The Importance of Resolve

As 2017 comes to a close, many people await the new year with hope and optimism for a fresh start. Being the realist that I am, I know that 2018 will present its challenges the same as 2017 and every year before it. There’s a popular adage that goes, “It’s not how you start, but how you finish,” which I find to be a proper mindset for how we should approach life.

All of us at some point have probably undertaken something new- a relationship, a project, a goal, a job, or any other endeavor with enthusiasm and eagerness, only to find them replaced with frustration and weariness.

“I didn’t sign up for this.”

“What did I get myself into?”

“I’m in way over my head.”

“This is not what I was expecting.”

“This sucks. I quit.”

I’ll admit those very same thoughts entered my mind and overstayed their welcome like an unwanted house guest. However, I served an eviction notice as I regained a modicum of control over what I could control- my responses and my resolve. As I write this, I am forty years old, soon to be forty-one, and I am still learning about life and myself. I’ve learned that you’re never too old to take on a challenge because life will present you with plenty.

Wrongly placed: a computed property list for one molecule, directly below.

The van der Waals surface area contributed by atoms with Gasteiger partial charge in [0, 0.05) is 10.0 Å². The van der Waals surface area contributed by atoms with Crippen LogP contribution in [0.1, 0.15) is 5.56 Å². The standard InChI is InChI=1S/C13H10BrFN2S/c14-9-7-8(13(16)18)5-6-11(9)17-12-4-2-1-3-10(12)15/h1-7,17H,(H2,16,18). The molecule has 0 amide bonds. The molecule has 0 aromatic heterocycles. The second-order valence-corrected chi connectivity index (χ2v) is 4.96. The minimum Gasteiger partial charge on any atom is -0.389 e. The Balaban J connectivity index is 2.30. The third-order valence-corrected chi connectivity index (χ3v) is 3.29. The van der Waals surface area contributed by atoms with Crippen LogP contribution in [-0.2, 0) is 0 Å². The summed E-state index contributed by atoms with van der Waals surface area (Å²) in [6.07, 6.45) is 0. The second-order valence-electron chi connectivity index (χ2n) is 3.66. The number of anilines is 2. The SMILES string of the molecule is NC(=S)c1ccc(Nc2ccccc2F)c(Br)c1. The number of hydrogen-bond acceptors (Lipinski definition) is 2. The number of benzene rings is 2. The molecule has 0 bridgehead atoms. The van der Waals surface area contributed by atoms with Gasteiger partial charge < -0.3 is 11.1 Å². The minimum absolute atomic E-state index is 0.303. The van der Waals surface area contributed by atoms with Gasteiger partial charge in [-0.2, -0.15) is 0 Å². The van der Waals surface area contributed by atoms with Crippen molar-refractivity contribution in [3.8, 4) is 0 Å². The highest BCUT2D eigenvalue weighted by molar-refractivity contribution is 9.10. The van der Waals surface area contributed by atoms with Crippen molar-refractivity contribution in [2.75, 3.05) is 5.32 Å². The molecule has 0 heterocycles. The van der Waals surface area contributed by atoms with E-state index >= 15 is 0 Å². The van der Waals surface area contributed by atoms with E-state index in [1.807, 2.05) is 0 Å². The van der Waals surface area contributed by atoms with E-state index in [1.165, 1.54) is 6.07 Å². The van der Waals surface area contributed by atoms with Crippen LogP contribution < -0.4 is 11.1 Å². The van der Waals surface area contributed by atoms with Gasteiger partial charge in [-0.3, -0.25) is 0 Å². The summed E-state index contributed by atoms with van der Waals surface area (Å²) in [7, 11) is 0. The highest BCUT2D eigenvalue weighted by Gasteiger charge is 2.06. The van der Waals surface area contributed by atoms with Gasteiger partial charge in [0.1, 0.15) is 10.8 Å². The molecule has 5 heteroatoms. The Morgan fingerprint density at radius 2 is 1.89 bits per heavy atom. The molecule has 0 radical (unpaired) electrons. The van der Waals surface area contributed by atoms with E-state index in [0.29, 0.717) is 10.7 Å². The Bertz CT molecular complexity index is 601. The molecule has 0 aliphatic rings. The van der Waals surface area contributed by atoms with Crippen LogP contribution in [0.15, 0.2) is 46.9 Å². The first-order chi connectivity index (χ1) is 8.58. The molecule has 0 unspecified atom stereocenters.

Not speaking in a prideful or boastful manner, what 2017 has taught me is the importance of resolve and believing in myself. There will be times when you face the test alone. Someone else may not be in the position to help you out and God may be silent on the subject, so what do you do? Open your own tool box and get to building a better life for yourself. Realize that you have what it takes. What you have will be different than everybody else, but that is what makes you you. Drop the comparisons to others, because you will be discouraged and talk yourself into quitting. Keep your goals and expectations realistic. Strengthen your resolve in this upcoming year. Stay determined. Stay focused. See it through because the struggle will be worth it.

Living Life without Expectation

What if we were to live life without expectation? I’m not talking about a hopeless life, where we are broken and faithless, but a life where we can be at peace no matter the circumstances.

Think about this for a moment: how many times have the events of your life matched the expectations in your mind?  These misplaced expectations lead to disappointment, which can lead to discouragement, which can develop into depression, which can make us feel hopeless and purposeless. We shut out God, our loved ones, and our friends because they let us down. We loathe our jobs because the grass wasn’t as green as was promised. We are financially strapped because we decided to take a leap of faith on a new career, a bigger house, that car we always wanted, etc.

If you feel this way or spent part of your life feeling this way, it’s okay. Just take a few deep breaths. Don’t condemn yourself, but find it in your heart to forgive yourself. Ask God to forgive you. Forgive others who hurt you. You made the best choice you could at the time with the information you had. That’s life. We have to make decisions sometimes without knowing what the results will be.